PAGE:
Newly exposed NSA tool, XKeyscore, sees 'nearly everything we do online'

Filed Under: Featured, Privacy

The only thing US surveillance needs to read the contents of your email, with no prior authorization whatsoever, is your email address.

The only thing US surveillance needs to read your private Facebook chat or private messages is your user name and a date range.

In fact, according to newly revealed documents given to The Guardian by Edward Snowden, one program, called XKeyscore, enables the National Security Agency (NSA) to see “nearly everything a user does on the internet”.

The NSA's training materials boast about XKeyscore being its "widest-reaching" system for squeezing intelligence from the internet, The Guardian reported on Wednesday.

On that same day, senior US intelligence officials testified to the Senate judiciary committee amidst the raging debate over mass surveillance.

The Guardian once again turned to documents revealed by whistleblower Edward Snowden to detail XKeyscore.

Those documents depict how XKeyscore allows NSA analysts to search, with no prior authorization, through vast databases of emails, online chats and browsing histories of millions of individuals.

In early June, The Guardian had revealed that the NSA collects telephone records of millions of Verizon's US customers under a top-secret order issued on April 25 by the secret Foreign Intelligence Surveillance Court (FISA) to the Federal Bureau of Investigation (FBI).

In alerting the media regarding the phone records collection, amidst other things, Snowden in early June had made statements—published by The Guardian in this video interview—that initially sparked controversy but which have now been illuminated by the newly revealed documents.

To wit:

"Any analyst at any time can target anyone [depending on an agent's authorities]... I, sitting at my desk, certainly had the authorities to wiretap anyone, from you or your accountant, to a federal judge to even the president, if I had a personal email".

At the time, US officials vehemently denied that claim.

Mike Rogers, the Republican chairman of the House intelligence committee, said this of Snowden's assertion:

"He's lying. It's impossible for him to do what he was saying he could do."

The Guardian's account of the Xkeyscore program, if it bears out, would prove that Snowden most certainly was not lying.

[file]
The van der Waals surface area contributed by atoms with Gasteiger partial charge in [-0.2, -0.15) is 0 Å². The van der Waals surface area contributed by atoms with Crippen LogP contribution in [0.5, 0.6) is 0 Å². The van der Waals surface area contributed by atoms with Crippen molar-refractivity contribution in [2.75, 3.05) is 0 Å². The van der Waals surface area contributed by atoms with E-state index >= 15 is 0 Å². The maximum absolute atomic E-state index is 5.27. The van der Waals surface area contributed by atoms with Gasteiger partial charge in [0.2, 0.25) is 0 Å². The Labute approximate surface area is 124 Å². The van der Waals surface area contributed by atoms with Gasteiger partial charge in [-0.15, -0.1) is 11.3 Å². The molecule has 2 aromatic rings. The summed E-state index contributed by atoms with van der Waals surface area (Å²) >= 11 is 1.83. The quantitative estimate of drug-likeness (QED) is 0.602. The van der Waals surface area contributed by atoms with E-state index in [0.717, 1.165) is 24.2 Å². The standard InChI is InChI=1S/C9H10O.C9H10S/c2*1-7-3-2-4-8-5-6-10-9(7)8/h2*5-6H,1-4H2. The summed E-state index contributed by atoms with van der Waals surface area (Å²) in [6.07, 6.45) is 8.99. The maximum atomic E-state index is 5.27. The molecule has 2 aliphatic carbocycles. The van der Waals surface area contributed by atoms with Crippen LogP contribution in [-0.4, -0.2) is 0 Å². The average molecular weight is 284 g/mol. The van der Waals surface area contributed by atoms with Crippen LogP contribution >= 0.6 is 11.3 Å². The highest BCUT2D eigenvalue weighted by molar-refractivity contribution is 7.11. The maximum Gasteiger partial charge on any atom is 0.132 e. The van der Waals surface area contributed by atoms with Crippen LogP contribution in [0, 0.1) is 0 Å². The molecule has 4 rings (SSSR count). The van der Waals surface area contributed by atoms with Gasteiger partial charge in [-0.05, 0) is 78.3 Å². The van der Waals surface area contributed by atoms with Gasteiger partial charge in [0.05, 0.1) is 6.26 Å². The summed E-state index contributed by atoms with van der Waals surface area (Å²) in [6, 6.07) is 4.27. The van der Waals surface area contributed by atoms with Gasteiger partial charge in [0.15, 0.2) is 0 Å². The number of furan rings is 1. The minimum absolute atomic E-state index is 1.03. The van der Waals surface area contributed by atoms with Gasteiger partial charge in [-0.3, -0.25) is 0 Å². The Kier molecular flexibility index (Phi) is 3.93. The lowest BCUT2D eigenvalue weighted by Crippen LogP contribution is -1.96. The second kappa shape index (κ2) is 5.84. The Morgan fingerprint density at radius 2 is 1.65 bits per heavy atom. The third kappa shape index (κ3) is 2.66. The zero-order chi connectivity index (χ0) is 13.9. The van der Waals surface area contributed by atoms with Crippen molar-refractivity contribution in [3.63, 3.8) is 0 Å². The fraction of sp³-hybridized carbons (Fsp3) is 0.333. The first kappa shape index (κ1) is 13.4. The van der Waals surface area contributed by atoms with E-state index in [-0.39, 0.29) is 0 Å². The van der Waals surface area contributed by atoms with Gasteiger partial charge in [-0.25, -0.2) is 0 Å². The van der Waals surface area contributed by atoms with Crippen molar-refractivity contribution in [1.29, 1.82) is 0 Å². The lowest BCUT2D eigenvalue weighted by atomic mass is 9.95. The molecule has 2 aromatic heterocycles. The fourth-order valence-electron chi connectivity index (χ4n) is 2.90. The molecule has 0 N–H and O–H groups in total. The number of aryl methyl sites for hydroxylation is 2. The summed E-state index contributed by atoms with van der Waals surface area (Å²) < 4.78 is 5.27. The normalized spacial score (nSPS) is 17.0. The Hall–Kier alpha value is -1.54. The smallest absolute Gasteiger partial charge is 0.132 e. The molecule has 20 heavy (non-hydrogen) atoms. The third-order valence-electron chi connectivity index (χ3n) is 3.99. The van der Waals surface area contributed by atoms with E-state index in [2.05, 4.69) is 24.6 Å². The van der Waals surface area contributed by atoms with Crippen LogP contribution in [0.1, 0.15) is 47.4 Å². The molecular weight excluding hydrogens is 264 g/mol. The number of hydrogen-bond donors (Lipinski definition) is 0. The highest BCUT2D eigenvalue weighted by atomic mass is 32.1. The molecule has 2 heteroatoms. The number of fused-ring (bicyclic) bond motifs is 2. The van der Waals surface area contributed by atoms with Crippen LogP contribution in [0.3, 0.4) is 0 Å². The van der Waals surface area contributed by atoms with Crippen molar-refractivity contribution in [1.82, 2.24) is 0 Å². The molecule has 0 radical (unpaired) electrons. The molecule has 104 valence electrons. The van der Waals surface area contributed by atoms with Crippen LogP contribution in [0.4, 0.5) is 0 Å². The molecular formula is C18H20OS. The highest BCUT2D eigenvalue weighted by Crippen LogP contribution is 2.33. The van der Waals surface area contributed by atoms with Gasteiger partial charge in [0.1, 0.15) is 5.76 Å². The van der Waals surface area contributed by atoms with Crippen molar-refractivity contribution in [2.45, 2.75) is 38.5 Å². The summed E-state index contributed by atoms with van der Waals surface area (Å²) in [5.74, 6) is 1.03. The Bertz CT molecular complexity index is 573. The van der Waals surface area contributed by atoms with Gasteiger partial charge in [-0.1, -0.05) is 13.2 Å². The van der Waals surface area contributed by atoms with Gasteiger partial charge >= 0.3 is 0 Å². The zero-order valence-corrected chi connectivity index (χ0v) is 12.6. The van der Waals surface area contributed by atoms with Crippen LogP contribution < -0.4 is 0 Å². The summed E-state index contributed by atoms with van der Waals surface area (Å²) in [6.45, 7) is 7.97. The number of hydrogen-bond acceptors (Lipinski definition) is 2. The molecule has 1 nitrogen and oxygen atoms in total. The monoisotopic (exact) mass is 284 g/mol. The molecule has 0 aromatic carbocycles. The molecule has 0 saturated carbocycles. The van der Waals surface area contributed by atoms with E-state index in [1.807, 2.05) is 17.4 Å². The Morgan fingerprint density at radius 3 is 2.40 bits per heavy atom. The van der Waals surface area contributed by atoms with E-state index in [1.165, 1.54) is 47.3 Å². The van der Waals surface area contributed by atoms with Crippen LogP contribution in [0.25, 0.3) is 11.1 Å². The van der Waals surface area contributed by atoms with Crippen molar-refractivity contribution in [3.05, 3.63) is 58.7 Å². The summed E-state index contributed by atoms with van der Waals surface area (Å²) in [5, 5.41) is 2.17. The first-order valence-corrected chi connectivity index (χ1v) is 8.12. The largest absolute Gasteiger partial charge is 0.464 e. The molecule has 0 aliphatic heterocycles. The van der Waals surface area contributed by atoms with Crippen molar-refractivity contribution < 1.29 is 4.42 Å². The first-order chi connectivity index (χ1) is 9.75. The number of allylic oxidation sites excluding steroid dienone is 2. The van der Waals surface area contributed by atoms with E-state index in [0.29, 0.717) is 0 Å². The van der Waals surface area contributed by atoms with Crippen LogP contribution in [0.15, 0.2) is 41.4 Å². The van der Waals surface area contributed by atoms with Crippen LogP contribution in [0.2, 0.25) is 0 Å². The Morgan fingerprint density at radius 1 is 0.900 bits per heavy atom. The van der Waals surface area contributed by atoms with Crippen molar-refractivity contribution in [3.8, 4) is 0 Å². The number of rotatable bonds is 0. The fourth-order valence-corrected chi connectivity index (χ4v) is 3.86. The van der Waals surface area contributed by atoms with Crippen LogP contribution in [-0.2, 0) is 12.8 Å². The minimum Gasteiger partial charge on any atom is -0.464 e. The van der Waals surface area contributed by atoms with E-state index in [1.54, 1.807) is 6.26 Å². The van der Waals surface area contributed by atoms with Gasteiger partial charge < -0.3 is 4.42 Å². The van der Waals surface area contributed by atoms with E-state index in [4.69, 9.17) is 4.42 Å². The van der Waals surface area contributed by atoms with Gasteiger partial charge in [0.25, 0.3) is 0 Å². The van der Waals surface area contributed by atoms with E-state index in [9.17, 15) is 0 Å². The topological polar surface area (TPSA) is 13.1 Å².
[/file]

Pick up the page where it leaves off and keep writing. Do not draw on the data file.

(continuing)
While US law requires the NSA to obtain a Fisa warrant to target a "US person", no such warrant is necessary for intercepting communications between Americans and foreign surveillance targets.

But regardless of legal authority, Xkeyscore puts a dead simple interface in front of analysts that gives them the technology to enable the type of wiretapping Snowden describes, if not the legal authority.

The only thing the analysts needs, The Guardian reports, is identifying information such as an email address or an IP address.

Beyond email or IP address, the documents show that intelligence analysts can search by name, telephone number, keywords, the language in which the internet activity was conducted, or the type of browser used.

The Guardian describes one slide from a 2012 document entitled "plug-ins" that details the various fields of information that can be searched.

From The Guardian:

[The slide] includes 'every email address seen in a session by both username and domain', 'every phone number seen in a session (eg address book entries or signature block)' and user activity – 'the webmail and chat activity to include username, buddylist, machine specific cookies etc'."

The program can search within email bodies, webpages and documents, including the "To, From, CC, BCC lines" and the 'Contact Us' pages on websites".

Beyond email, analysts can search HTTP activity by keyword, which gives its analysts what the NSA calls "nearly everything a typical user does on the internet", whether it's searching terms on Wikipedia, interacting on Facebook or Twitter, or reading the news on CNN.

The amounts of data collected by the NSA with this program is "staggeringly large", The Guardian says.

In fact, XKeyscore is continually engorged by ongoing data collection to such an extent that it can only be stored for a brief time: three to five days, with metadata staying around for 30 days. The documents claim that at some sites, the amount of data collected per day—20+ terabytes—can only be stored for as little as 24 hours.

One slide shows the agency's method for handling it all: a multitiered system of four separate programs, with one each dedicated to storing metadata, "content selected from dictionary tasked items," user activity metadata, and "unique data from beyond user activity from front end full take feeds".

It is this last subset that is by far the largest, and it is stored in XKeyscore. The Guardian reports that in 2012, there were at least 41 billion total records collected and stored in XKeyscore for a single 30-day period.

In response to revelations about XKeyscore, the NSA told The Guardian that its activities are "focused and specifically deployed against—and only against—legitimate foreign intelligence targets in response to requirements that our leaders need for information necessary to protect our nation and its interests."

Its statement continues:

"XKeyscore is used as a part of NSA's lawful foreign signals intelligence collection system.

"Allegations of widespread, unchecked analyst access to NSA collection data are simply not true. Access to XKeyscore, as well as all of NSA's analytic tools, is limited to only those personnel who require access for their assigned tasks … In addition, there are multiple technical, manual and supervisory checks and balances within the system to prevent deliberate misuse from occurring."